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http://dx.doi.org/10.1038/nrn3836DOI Listing
January 2015

Auditory temporal processing skills in musicians with dyslexia.

Dyslexia 2014 Aug;20(3):261-79

International Music Education Research Centre, Institute of Education, University of London, London, UK.

The core cognitive difficulty in developmental dyslexia involves phonological processing, but adults and children with dyslexia also have sensory impairments. Impairments in basic auditory processing show particular links with phonological impairments, and recent studies with dyslexic children across languages reveal a relationship between auditory temporal processing and sensitivity to rhythmic timing and speech rhythm. As rhythm is explicit in music, musical training might have a beneficial effect on the auditory perception of acoustic cues to rhythm in dyslexia. Here we took advantage of the presence of musicians with and without dyslexia in musical conservatoires, comparing their auditory temporal processing abilities with those of dyslexic non-musicians matched for cognitive ability. Musicians with dyslexia showed equivalent auditory sensitivity to musicians without dyslexia and also showed equivalent rhythm perception. The data support the view that extensive rhythmic experience initiated during childhood (here in the form of music training) can affect basic auditory processing skills which are found to be deficient in individuals with dyslexia.
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http://dx.doi.org/10.1002/dys.1479DOI Listing
August 2014

A role for amplitude modulation phase relationships in speech rhythm perception.

J Acoust Soc Am 2014 Jul;136(1):366-81

Centre for Neuroscience in Education, Department of Psychology, University of Cambridge, Downing Street, Cambridge CB2 3EB, United Kingdom.

Prosodic rhythm in speech [the alternation of "Strong" (S) and "weak" (w) syllables] is cued, among others, by slow rates of amplitude modulation (AM) within the speech envelope. However, it is unclear exactly which envelope modulation rates and statistics are the most important for the rhythm percept. Here, the hypothesis that the phase relationship between "Stress" rate (∼2 Hz) and "Syllable" rate (∼4 Hz) AMs provides a perceptual cue for speech rhythm is tested. In a rhythm judgment task, adult listeners identified AM tone-vocoded nursery rhyme sentences that carried either trochaic (S-w) or iambic patterning (w-S). Manipulation of listeners' rhythm perception was attempted by parametrically phase-shifting the Stress AM and Syllable AM in the vocoder. It was expected that a 1π radian phase-shift (half a cycle) would reverse the perceived rhythm pattern (i.e., trochaic → iambic) whereas a 2π radian shift (full cycle) would retain the perceived rhythm pattern (i.e., trochaic → trochaic). The results confirmed these predictions. Listeners judgments of rhythm systematically followed Stress-Syllable AM phase-shifts, but were unaffected by phase-shifts between the Syllable AM and the Sub-beat AM (∼14 Hz) in a control condition. It is concluded that the Stress-Syllable AM phase relationship is an envelope-based modulation statistic that supports speech rhythm perception.
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http://dx.doi.org/10.1121/1.4883366DOI Listing
July 2014

Impaired extraction of speech rhythm from temporal modulation patterns in speech in developmental dyslexia.

Front Hum Neurosci 2014 24;8:96. Epub 2014 Feb 24.

Department of Psychology, Centre for Neuroscience in Education, University of Cambridge Cambridge, UK.

Dyslexia is associated with impaired neural representation of the sound structure of words (phonology). The "phonological deficit" in dyslexia may arise in part from impaired speech rhythm perception, thought to depend on neural oscillatory phase-locking to slow amplitude modulation (AM) patterns in the speech envelope. Speech contains AM patterns at multiple temporal rates, and these different AM rates are associated with phonological units of different grain sizes, e.g., related to stress, syllables or phonemes. Here, we assess the ability of adults with dyslexia to use speech AMs to identify rhythm patterns (RPs). We study 3 important temporal rates: "Stress" (~2 Hz), "Syllable" (~4 Hz) and "Sub-beat" (reduced syllables, ~14 Hz). 21 dyslexics and 21 controls listened to nursery rhyme sentences that had been tone-vocoded using either single AM rates from the speech envelope (Stress only, Syllable only, Sub-beat only) or pairs of AM rates (Stress + Syllable, Syllable + Sub-beat). They were asked to use the acoustic rhythm of the stimulus to identity the original nursery rhyme sentence. The data showed that dyslexics were significantly poorer at detecting rhythm compared to controls when they had to utilize multi-rate temporal information from pairs of AMs (Stress + Syllable or Syllable + Sub-beat). These data suggest that dyslexia is associated with a reduced ability to utilize AMs <20 Hz for rhythm recognition. This perceptual deficit in utilizing AM patterns in speech could be underpinned by less efficient neuronal phase alignment and cross-frequency neuronal oscillatory synchronization in dyslexia. Dyslexics' perceptual difficulties in capturing the full spectro-temporal complexity of speech over multiple timescales could contribute to the development of impaired phonological representations for words, the cognitive hallmark of dyslexia across languages.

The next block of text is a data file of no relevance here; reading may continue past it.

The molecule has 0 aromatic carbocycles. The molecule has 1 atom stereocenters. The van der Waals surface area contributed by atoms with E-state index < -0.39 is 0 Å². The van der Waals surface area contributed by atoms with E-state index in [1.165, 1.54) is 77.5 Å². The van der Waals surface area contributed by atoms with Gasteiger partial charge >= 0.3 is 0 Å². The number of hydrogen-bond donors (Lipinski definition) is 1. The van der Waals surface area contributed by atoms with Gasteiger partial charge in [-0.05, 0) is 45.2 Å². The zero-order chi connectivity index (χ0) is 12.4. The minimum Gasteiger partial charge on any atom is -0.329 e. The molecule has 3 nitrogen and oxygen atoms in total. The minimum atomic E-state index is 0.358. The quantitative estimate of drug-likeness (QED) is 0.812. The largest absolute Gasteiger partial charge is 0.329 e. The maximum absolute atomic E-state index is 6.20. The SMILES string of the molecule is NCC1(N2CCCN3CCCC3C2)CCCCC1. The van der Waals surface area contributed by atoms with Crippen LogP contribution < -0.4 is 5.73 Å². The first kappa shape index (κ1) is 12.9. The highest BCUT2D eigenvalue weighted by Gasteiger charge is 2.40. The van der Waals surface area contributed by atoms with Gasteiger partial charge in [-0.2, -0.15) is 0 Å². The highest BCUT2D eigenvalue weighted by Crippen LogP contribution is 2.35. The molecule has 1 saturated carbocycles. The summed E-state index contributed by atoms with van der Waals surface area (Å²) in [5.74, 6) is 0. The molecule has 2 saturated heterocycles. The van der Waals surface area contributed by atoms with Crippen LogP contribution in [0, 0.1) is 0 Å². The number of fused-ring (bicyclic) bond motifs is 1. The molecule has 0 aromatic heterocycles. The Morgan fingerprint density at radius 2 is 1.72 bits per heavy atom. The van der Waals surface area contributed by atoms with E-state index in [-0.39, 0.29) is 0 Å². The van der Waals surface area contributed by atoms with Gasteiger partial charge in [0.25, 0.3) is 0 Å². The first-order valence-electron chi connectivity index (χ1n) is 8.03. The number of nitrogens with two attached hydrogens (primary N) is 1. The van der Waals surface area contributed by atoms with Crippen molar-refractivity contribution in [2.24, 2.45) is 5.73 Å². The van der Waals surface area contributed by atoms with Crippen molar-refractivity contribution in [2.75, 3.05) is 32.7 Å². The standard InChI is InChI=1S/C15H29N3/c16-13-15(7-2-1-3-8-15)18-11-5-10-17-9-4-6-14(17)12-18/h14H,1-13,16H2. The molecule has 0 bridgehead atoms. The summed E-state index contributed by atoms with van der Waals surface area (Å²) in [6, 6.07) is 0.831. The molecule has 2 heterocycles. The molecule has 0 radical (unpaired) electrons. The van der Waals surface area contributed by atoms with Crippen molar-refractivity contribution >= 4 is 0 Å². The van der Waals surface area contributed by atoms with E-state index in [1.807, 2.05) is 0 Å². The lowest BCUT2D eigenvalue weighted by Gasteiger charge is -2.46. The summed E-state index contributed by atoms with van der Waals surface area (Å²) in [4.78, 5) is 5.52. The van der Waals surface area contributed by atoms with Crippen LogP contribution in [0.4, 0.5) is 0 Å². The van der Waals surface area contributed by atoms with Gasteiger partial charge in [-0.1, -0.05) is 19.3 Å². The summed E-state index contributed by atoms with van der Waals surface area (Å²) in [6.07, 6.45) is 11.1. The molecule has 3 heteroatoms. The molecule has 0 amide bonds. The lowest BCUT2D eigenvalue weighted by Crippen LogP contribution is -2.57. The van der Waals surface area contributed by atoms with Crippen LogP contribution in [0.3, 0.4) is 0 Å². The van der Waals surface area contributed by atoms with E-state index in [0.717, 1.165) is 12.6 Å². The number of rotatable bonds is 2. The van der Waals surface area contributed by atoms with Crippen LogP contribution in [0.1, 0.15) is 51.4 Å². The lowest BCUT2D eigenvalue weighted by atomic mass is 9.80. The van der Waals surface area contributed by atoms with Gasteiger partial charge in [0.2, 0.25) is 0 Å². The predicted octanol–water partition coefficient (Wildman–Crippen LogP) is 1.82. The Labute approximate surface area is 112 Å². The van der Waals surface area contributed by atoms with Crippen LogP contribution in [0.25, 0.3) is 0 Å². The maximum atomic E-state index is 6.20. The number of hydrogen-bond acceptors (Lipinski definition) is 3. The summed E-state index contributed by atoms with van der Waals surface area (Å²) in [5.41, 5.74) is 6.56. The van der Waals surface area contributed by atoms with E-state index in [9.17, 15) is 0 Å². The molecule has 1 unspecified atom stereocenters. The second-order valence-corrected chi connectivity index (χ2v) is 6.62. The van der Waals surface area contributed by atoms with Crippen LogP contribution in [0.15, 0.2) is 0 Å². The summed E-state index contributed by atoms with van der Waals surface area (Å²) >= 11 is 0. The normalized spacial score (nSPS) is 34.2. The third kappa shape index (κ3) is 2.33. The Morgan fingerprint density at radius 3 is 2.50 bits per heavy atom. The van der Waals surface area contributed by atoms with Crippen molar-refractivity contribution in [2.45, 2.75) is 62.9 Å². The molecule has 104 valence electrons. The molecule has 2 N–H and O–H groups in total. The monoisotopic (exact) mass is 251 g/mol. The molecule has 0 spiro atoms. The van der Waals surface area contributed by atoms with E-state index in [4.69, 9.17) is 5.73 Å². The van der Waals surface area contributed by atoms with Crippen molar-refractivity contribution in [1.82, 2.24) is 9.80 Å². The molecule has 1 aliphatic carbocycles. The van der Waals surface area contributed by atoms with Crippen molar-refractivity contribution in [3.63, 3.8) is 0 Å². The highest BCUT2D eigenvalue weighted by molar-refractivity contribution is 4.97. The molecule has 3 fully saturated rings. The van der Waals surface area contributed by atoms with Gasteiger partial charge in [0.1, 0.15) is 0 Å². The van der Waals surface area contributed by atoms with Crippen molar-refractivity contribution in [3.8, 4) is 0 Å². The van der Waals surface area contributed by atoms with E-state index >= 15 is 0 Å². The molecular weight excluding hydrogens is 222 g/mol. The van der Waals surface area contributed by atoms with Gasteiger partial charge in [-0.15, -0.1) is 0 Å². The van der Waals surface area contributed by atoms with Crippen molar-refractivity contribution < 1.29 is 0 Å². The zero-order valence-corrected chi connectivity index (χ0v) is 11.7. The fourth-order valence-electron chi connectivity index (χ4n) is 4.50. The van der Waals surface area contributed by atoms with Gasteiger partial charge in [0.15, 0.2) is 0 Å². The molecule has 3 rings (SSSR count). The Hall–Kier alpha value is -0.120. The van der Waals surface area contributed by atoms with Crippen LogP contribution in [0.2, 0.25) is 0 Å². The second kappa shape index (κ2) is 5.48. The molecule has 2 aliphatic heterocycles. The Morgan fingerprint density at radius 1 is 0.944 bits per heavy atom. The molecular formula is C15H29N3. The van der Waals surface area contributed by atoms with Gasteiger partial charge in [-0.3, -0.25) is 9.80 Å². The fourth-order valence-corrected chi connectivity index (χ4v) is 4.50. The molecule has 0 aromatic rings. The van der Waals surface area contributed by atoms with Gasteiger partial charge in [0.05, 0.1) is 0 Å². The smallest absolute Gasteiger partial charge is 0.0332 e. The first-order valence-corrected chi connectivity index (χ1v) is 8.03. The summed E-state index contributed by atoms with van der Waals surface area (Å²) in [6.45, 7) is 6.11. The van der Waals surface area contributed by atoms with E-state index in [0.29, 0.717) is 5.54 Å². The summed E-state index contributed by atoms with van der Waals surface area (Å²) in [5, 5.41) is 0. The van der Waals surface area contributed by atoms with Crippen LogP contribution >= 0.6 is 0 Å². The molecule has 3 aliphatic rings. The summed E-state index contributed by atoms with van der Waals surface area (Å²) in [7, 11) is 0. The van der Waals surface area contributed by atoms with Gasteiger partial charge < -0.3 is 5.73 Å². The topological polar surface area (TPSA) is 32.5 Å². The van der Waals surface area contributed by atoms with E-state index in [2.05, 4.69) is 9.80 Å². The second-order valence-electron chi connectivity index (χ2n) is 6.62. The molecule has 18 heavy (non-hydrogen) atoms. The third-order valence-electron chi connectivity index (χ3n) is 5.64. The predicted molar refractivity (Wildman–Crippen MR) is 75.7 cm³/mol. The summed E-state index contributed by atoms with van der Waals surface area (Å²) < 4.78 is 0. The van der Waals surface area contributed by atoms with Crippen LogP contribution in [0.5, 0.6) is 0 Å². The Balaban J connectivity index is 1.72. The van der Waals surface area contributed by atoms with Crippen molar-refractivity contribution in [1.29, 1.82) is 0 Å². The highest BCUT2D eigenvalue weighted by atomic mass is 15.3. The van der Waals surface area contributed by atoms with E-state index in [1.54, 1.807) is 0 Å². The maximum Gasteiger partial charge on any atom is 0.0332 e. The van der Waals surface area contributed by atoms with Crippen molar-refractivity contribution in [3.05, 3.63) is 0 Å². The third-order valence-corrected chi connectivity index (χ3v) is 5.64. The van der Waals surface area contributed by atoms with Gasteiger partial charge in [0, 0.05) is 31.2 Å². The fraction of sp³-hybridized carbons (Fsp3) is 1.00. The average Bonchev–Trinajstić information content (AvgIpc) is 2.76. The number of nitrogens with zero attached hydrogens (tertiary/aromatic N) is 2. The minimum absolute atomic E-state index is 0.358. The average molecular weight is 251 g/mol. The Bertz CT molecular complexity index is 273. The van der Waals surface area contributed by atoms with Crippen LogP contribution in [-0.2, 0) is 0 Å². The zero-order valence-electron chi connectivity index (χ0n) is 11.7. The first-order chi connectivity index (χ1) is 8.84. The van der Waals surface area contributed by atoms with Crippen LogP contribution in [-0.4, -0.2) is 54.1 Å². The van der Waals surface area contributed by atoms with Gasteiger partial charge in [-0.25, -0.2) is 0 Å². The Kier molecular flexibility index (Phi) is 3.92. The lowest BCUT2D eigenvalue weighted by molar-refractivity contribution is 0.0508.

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http://dx.doi.org/10.3389/fnhum.2014.00096DOI Listing
http://www.ncbi.nlm.nih.gov/pmc/articles/PMC3932665PMC
March 2014

Neural entrainment to rhythmic speech in children with developmental dyslexia.

Front Hum Neurosci 2013 27;7:777. Epub 2013 Nov 27.

Department of Psychology, Centre for Neuroscience in Education, University of Cambridge Cambridgeshire, UK.

A rhythmic paradigm based on repetition of the syllable "ba" was used to study auditory, visual, and audio-visual oscillatory entrainment to speech in children with and without dyslexia using EEG. Children pressed a button whenever they identified a delay in the isochronous stimulus delivery (500 ms; 2 Hz delta band rate). Response power, strength of entrainment and preferred phase of entrainment in the delta and theta frequency bands were compared between groups. The quality of stimulus representation was also measured using cross-correlation of the stimulus envelope with the neural response. The data showed a significant group difference in the preferred phase of entrainment in the delta band in response to the auditory and audio-visual stimulus streams. A different preferred phase has significant implications for the quality of speech information that is encoded neurally, as it implies enhanced neuronal processing (phase alignment) at less informative temporal points in the incoming signal. Consistent with this possibility, the cross-correlogram analysis revealed superior stimulus representation by the control children, who showed a trend for larger peak r-values and significantly later lags in peak r-values compared to participants with dyslexia. Significant relationships between both peak r-values and peak lags were found with behavioral measures of reading. The data indicate that the auditory temporal reference frame for speech processing is atypical in developmental dyslexia, with low frequency (delta) oscillations entraining to a different phase of the rhythmic syllabic input. This would affect the quality of encoding of speech, and could underlie the cognitive impairments in phonological representation that are the behavioral hallmark of this developmental disorder across languages.
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http://dx.doi.org/10.3389/fnhum.2013.00777DOI Listing
http://www.ncbi.nlm.nih.gov/pmc/articles/PMC3842021PMC
December 2013